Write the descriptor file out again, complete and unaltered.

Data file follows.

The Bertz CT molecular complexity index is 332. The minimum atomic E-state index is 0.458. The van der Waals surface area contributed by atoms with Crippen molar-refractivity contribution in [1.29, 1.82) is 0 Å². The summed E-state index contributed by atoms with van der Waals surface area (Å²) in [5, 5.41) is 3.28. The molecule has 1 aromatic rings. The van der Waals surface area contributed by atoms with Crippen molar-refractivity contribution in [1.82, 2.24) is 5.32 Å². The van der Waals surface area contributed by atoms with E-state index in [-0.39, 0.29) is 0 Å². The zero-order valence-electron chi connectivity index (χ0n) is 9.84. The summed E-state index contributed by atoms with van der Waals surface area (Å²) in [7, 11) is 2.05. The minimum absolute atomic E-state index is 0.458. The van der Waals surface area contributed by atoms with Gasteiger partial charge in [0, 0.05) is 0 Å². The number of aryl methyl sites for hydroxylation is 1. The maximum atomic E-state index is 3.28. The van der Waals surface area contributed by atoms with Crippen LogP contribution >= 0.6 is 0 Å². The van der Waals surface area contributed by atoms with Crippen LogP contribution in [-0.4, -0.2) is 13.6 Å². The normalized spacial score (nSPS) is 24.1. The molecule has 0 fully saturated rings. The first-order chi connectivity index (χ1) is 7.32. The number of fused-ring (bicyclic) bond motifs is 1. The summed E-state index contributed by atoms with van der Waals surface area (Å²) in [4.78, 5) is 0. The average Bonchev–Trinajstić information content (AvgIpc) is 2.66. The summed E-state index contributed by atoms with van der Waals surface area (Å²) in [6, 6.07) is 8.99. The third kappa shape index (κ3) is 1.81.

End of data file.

The Bertz CT molecular complexity index is 332. The minimum atomic E-state index is 0.458. The van der Waals surface area contributed by atoms with Crippen molar-refractivity contribution in [1.29, 1.82) is 0 Å². The summed E-state index contributed by atoms with van der Waals surface area (Å²) in [5, 5.41) is 3.28. The molecule has 1 aromatic rings. The van der Waals surface area contributed by atoms with Crippen molar-refractivity contribution in [1.82, 2.24) is 5.32 Å². The van der Waals surface area contributed by atoms with E-state index in [-0.39, 0.29) is 0 Å². The zero-order valence-electron chi connectivity index (χ0n) is 9.84. The summed E-state index contributed by atoms with van der Waals surface area (Å²) in [7, 11) is 2.05. The minimum absolute atomic E-state index is 0.458. The van der Waals surface area contributed by atoms with Gasteiger partial charge in [0, 0.05) is 0 Å². The number of aryl methyl sites for hydroxylation is 1. The maximum atomic E-state index is 3.28. The van der Waals surface area contributed by atoms with Crippen LogP contribution >= 0.6 is 0 Å². The van der Waals surface area contributed by atoms with Crippen LogP contribution in [-0.4, -0.2) is 13.6 Å². The normalized spacial score (nSPS) is 24.1. The molecule has 0 fully saturated rings. The first-order chi connectivity index (χ1) is 7.32. The number of fused-ring (bicyclic) bond motifs is 1. The summed E-state index contributed by atoms with van der Waals surface area (Å²) in [4.78, 5) is 0. The average Bonchev–Trinajstić information content (AvgIpc) is 2.66. The summed E-state index contributed by atoms with van der Waals surface area (Å²) in [6, 6.07) is 8.99. The third kappa shape index (κ3) is 1.81.